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Anna Marie

Sarah P. Duke Gardens | A Hidden Gem on the Duke University Campus

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Hi, I’m Anna Marie. I’m a wife, mother, Irish dancer, and pug mom living in North Carolina. I also love to travel. Come along for the ride! If you see something you like, don’t be afraid to say, ‘Pull over and let me out.’

Sarah P. Duke Gardens

Sarah P. Duke Gardens has been a fixture on the Duke University campus and a Durham, North Carolina favorite destination since the 1930s. The gardens were the brainchild of Dr. Frederic M. Hanes, an early member of the Duke Medical School faculty and garden enthusiast. Hanes convinced the widow of the university’s founder to contribute funds to create the garden which would, in turn, be named after her. The rest is history, as they say.

Shortly thereafter, over 100 flower beds were planted and the Sarah P. Duke Gardens took root. Eventually growing to become a landmark in the heart of the Duke campus. Each year, visitors from around the globe flock to this perennial favorite outdoor attraction.

A pathway at Sarah P. Duke Gardens. PullOverAndLetMeOut

Strolling the greenways

People walking a path by a bench at Sarah P. Duke Gardens. PullOverAndLetMeOut
Sarah P. Duke Gardens is a delightful place for strolling.

We arrived sporting comfortable shoes and prepared to stroll. There’s a labyrinth of paths and walkways leading visitors past some of the most beautiful plant life and horticultural displays in the country. From the Bloomquist Garden of Native Plants to the Culberson Asiatic Arboretum, to the Terraces and Historic Gardens, the sprawling scenery offers a splendid array of vegetation to view.

In addition to the plants, there’s also an abundance of other notable sights. There are fountains and a koi pond, a bird-viewing shelter and a frog sanctuary, pagodas and carnivorous plant life. There are even a couple of millstones enhancing the terrain. Sarah P. Duke Gardens is a living entity with an ever-changing landscape that’s entertaining regardless of the season. 

Grotto at the Sarah P. Duke Gardens. PullOverAndLetMeOut
One of the lovely spots to enjoy the scenery.
Bird viewing location at Sarah P. Duke Gardens. PullOverAndLetMeOut
The Bird Viewing Shelter.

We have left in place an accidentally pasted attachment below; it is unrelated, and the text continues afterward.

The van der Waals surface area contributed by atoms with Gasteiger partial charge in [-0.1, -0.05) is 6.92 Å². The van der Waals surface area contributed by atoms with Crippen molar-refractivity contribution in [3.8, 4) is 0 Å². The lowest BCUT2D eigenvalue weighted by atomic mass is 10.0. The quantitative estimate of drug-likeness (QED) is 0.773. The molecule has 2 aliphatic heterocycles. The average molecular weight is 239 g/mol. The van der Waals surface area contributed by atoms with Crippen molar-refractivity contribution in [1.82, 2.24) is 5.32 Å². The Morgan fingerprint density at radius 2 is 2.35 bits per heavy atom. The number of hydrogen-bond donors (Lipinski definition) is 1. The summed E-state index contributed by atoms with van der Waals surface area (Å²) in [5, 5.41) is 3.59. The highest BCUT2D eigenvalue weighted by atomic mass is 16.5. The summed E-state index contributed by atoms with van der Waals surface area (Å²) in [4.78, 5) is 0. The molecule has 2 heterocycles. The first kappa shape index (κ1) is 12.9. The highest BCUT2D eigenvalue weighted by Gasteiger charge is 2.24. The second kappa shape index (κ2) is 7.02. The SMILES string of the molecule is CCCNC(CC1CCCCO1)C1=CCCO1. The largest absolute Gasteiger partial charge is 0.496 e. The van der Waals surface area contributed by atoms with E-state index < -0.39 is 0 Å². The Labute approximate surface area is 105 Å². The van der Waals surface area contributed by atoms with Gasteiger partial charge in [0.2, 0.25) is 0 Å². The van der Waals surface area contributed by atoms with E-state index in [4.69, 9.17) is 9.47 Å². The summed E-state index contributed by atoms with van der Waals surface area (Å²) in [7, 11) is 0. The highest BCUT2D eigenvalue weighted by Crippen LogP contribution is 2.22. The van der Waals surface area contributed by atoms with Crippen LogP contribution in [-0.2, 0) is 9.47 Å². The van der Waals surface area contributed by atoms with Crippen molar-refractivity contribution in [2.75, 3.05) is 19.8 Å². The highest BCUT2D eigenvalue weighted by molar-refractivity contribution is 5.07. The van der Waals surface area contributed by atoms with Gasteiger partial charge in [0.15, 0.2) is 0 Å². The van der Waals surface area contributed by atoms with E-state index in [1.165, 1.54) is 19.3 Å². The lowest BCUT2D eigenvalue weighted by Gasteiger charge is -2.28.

A frog sanctuary at Sarah P. Duke Gardens
A frog sanctuary.

In spring, Duke Gardens' pay-to-park lots routinely fill to capacity by 10 a.m. Free weekend overflow parking is available in the H Lot at the intersection of Yearby and Anderson, a 5-minute walk away.

Visit Sarah P. Duke Gardens

As with most attractions, starting at the visitors center is a wonderful way of assuring you’ll get the most out of your visit. The Doris Duke Center is the place to pick up a map to plan your route. With 55-acres of specialized gardens, having a map for a self-guided tour is a smart idea. 

If you prefer a more structured tour, guided walking tours commence at the visitors center Tuesdays, Wednesdays, Thursdays, and Fridays at 10:00 am beginning mid-March through mid-November. Additional tours are added at 2:00 pm in the spring and fall. Tours cost $10 per person and advance reservations are strongly encouraged.

Trolly tours are also available during the same hours at the same price but book quickly. All tours last approximately 1.5 to 2 hours and give a wonderful overview of the stunning garden displays, garden history, native plants, and special collections.

For a full emersion into the Sarah P. Duke Gardens, there are even classes and special programs and events available throughout the year. There’s also the Terrace Café if you want to have a snack or enjoy your lunch in the ethereal environs.

Sarah P. Duke Gardens Visitors Center
The Visitors Center at the Sarah P. Duke Gardens is a good starting point.

Watch this video to see more of the Sarah P. Duke Gardens.

Duke Campus & Durham

Duke Chapel at Duke University. PullOverAndLetMeOut
Duke Chapel on the campus of Duke University.

Sarah P. Duke Gardens is located on the campus of Duke University and a short distance from notable landmarks including Duke Chapel. 

The university’s acclaimed Gothic architecture and stone buildings distinguish this renowned academic setting making a stroll beyond the garden walls a must-do while in Durham.

Moreover, Duke University also boasts of two world-class hotels tucked in the woods on the edge of the campus. Should you find yourself spending a night or two in the Bull City, you may wish to stay at either the Washington Duke Inn or the JB Duke Hotel.

Duke University and Sarah P. Duke Gardens isn’t far from Durham’s popular downtown district and can be accessed via the Bull City Connector. The Bull City Connector features a fare-free route from the campus to 9th Street and downtown Durham.

Wisteria and more!

There’s something magical about strolling through beautiful gardens. Lush greens blending with colorful flowers and delicate sounds of chirping birds create a serene feeling, even if it’s just for a short part of the journey. In Durham, North Carolina, Sarah P. Duke Gardens on the campus of Duke University is a hidden gem, a welcomed retreat, and blooming brilliant destination worth adding to a Durham travel itinerary.

Grounds are open 365 days a year 8:00 am to dusk. Spring is the busiest time of year and especially when the wisteria is in bloom.

Doris Duke Center hours: 9 am to 6 pm M-F 9 am to 5 pm Sat & Sun. Winter hours the center closes at 5 pm.

Admission is FREE but parking is not. There are machines in the lot adjacent to the gardens and an app you can use to pay. The fee is $2 an hour.

Sarah P. Duke Gardens
420 Anderson Street
Durham, NC  27705

Giant plants at Sarah P. Duke Gardens. PullOverAndLetMeOut
Is this how Jack from Jack and the Beanstalk felt?

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